Access & Closure, Algorithms, Complete Revascularization, Impella Education

National Virtual Fellows Course: Complete Revascularization in High-Risk PCI and Cardiogenic Shock Best Practices


Shon Chakrabarti, MD, MPH hosts this virtual course for current and prospective interventional fellows to learn from experts in the field of complex coronary intervention and mechanical circulatory support. The featured speakers are Kevin Croce, MD, PhD, Sandeep Nathan, MD, MSc, FACC, FSCAI, and Alex Truesdell, MD, FACC, FSCAI. Topics range from complete revascularization in high-risk PCI to best practices for large-bore access and management of cardiogenic shock.

Shon Chakrabarti begins the course with an overview of Abiomed, the history of Impella® technology, supporting clinical evidence, and a glimpse into future technology directions for the Impella platform.

Dr. Croce, director of the CTO and complex coronary intervention program and director BWH Translational Discovery Laboratory at Harvard Medical School focuses on high-risk PCI with a presentation titled “When to Use MCS and the Benefits of Complete Revascularization.” He explains that surgical ineligibility is the strongest factor influencing mortality in high-risk PCI and emphasizes the importance of involving a multidisciplinary heart team to determine the best treatment strategies for patients. He discusses the well-recognized benefits of complete revascularization in multivessel high-risk PCI and explains that image-guided PCI can enhance the efficacy of multivessel and high-risk percutaneous revascularization. His advice for fellows as they go out into practice is, “Think about how well trained you are for physiology and intravascular imaging… I really think this is really where our field is going.”

In the discussion following Dr. Croce’s presentation, the physicians share their experiences in building robust heart teams and developing collaborative relationships with surgical teams. Dr. Truesdell emphasizes the importance of always growing in your practice, noting that 5 years out of his fellowship, 50% of the things he was doing he was not trained on during his fellowship.

Next, Dr. Nathan discusses critical tools, techniques, and skills for large-bore vascular access, explaining that large-bore access, vascular closure, and hemostasis techniques are essential skillsets for the contemporary interventional operator. Dr. Nathan is an associate professor of medicine and medical director of the cardiac intensive care unit, director of the interventional cardiology fellowship program, and co-director of the cardiac catheterization laboratory at the University of Chicago. Dr. Nathan emphasizes that bleeding drives mortality post-PCI and he focuses on modifiable risk factors for predicting bleeding following vascular access, notably puncture technique, sheath size, medication, and hemostasis. He describes vascular closure devices and best practices for large-bore femoral closure, yet emphasizes, “Meticulous access technique obviates a lot of the risk.” Dr. Nathan tells fellows that ultrasound mapping/guidance, micropuncture technique, DSA angiography and fluoroscopic roadmapping are essential techniques to use in most, if not all cases.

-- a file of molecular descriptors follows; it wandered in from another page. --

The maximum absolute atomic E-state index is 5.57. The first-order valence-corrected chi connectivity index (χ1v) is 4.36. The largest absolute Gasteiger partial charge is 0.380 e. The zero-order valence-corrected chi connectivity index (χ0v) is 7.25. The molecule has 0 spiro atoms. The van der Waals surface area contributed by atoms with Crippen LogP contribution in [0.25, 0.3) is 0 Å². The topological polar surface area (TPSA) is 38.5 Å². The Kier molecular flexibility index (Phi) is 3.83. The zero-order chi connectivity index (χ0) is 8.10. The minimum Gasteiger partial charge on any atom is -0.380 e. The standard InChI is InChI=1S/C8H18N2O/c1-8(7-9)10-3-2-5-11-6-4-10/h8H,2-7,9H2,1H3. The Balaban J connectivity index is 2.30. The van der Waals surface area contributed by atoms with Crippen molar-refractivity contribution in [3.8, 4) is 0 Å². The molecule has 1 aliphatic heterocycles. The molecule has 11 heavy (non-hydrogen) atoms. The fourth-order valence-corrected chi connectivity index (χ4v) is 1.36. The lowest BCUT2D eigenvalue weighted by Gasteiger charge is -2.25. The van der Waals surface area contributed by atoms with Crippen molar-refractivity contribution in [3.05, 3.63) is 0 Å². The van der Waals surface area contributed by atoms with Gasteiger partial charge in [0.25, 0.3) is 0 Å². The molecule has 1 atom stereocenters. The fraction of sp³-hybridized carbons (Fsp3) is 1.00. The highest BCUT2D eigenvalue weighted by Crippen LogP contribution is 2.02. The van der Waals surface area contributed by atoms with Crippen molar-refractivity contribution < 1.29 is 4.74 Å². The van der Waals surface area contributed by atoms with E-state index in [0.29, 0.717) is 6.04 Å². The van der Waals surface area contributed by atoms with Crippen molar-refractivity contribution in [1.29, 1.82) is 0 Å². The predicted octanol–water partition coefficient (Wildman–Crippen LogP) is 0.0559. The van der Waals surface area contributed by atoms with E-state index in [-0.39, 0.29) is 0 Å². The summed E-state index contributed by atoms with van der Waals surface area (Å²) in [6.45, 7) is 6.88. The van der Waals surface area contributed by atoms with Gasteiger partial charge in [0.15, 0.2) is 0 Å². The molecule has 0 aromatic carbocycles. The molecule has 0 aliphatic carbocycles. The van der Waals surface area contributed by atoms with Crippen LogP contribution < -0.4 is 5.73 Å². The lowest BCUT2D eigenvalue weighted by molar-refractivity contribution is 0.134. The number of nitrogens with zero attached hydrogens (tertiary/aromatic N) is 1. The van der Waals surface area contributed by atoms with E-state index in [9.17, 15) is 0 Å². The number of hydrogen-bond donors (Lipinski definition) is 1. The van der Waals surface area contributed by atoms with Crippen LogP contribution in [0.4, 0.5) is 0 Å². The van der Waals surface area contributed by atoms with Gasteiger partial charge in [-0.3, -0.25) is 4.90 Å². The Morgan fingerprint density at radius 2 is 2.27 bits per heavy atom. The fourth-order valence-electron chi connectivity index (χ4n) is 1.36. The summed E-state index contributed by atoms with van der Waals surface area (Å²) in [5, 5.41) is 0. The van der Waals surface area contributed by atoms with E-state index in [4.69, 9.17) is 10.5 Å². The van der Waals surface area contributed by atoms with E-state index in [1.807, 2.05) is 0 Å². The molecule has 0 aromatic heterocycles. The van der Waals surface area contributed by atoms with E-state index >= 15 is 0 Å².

Dr. Truesdell focuses on cardiogenic shock, explaining that when patients are in cardiogenic shock and actively dying, it is not the time to learn or practice complex PCI and vascular access skills. “You don’t show up for the big game never having practiced.” Dr. Truesdell reviews how care for cardiogenic shock has evolved and describes the importance of focusing on circulatory support and ventricular support as well as coronary perfusion in patients with cardiogenic shock. He explains the importance of matching the right device(s) to the right patient at the right time and emphatically emphasizes the need for using a Swan-Ganz in every single shock patient and the importance of being familiar with hemodynamic parameters (e.g., CVP, PCWP, PAPi, CI, SVR, CPO).

Circling back to the importance of the heart team in managing patients, Dr. Truesdell explains, “I’ve learned so much from my surgical colleagues, and I’ve learned so much from my heart failure colleagues, my critical care colleagues…there’s not one of us in any of those specialties that possess all the exact same knowledge as the other, so the more you can leverage the knowledge of your partners and peers, the better you’re going to be and the better you’re going to be for your patients.” Dr. Truesdell also emphasizes the importance of standardized approaches and protocols for providing all patients with the same access to, timeliness of, and quality of care.

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